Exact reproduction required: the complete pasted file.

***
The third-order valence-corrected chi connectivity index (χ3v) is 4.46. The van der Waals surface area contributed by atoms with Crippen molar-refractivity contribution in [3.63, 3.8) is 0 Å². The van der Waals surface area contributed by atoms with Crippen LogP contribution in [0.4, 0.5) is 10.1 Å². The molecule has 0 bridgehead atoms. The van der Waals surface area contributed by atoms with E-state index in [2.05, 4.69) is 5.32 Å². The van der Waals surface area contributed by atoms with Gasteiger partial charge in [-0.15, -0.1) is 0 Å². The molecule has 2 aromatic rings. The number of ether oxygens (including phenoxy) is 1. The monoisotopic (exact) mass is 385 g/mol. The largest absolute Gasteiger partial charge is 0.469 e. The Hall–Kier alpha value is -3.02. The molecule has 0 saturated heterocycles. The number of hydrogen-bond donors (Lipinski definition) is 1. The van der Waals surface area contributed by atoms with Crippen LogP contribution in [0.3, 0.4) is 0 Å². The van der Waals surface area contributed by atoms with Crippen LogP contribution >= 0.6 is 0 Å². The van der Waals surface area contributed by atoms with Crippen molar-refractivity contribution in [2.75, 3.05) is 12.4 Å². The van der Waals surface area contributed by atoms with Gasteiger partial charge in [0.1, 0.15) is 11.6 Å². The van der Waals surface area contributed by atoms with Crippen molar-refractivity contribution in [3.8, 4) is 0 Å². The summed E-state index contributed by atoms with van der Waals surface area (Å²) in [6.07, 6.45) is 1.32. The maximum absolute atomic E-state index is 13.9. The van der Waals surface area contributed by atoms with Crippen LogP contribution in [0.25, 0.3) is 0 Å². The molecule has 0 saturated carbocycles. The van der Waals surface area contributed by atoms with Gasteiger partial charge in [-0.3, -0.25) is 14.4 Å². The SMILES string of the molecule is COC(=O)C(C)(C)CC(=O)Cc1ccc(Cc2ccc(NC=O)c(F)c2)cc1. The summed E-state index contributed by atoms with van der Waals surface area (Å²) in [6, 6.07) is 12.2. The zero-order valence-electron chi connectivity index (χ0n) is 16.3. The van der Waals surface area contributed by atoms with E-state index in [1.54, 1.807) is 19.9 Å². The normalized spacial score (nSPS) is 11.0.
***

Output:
The third-order valence-corrected chi connectivity index (χ3v) is 4.46. The van der Waals surface area contributed by atoms with Crippen molar-refractivity contribution in [3.63, 3.8) is 0 Å². The van der Waals surface area contributed by atoms with Crippen LogP contribution in [0.4, 0.5) is 10.1 Å². The molecule has 0 bridgehead atoms. The van der Waals surface area contributed by atoms with E-state index in [2.05, 4.69) is 5.32 Å². The van der Waals surface area contributed by atoms with Gasteiger partial charge in [-0.15, -0.1) is 0 Å². The molecule has 2 aromatic rings. The number of ether oxygens (including phenoxy) is 1. The monoisotopic (exact) mass is 385 g/mol. The largest absolute Gasteiger partial charge is 0.469 e. The Hall–Kier alpha value is -3.02. The molecule has 0 saturated heterocycles. The number of hydrogen-bond donors (Lipinski definition) is 1. The van der Waals surface area contributed by atoms with Crippen LogP contribution in [0.3, 0.4) is 0 Å². The van der Waals surface area contributed by atoms with Crippen LogP contribution >= 0.6 is 0 Å². The van der Waals surface area contributed by atoms with Crippen molar-refractivity contribution in [2.75, 3.05) is 12.4 Å². The van der Waals surface area contributed by atoms with Gasteiger partial charge in [0.1, 0.15) is 11.6 Å². The van der Waals surface area contributed by atoms with Crippen molar-refractivity contribution in [3.8, 4) is 0 Å². The summed E-state index contributed by atoms with van der Waals surface area (Å²) in [6.07, 6.45) is 1.32. The maximum absolute atomic E-state index is 13.9. The van der Waals surface area contributed by atoms with Crippen LogP contribution in [0.25, 0.3) is 0 Å². The molecule has 0 saturated carbocycles. The van der Waals surface area contributed by atoms with Gasteiger partial charge in [-0.3, -0.25) is 14.4 Å². The SMILES string of the molecule is COC(=O)C(C)(C)CC(=O)Cc1ccc(Cc2ccc(NC=O)c(F)c2)cc1. The summed E-state index contributed by atoms with van der Waals surface area (Å²) in [6, 6.07) is 12.2. The zero-order valence-electron chi connectivity index (χ0n) is 16.3. The van der Waals surface area contributed by atoms with E-state index in [1.54, 1.807) is 19.9 Å². The normalized spacial score (nSPS) is 11.0.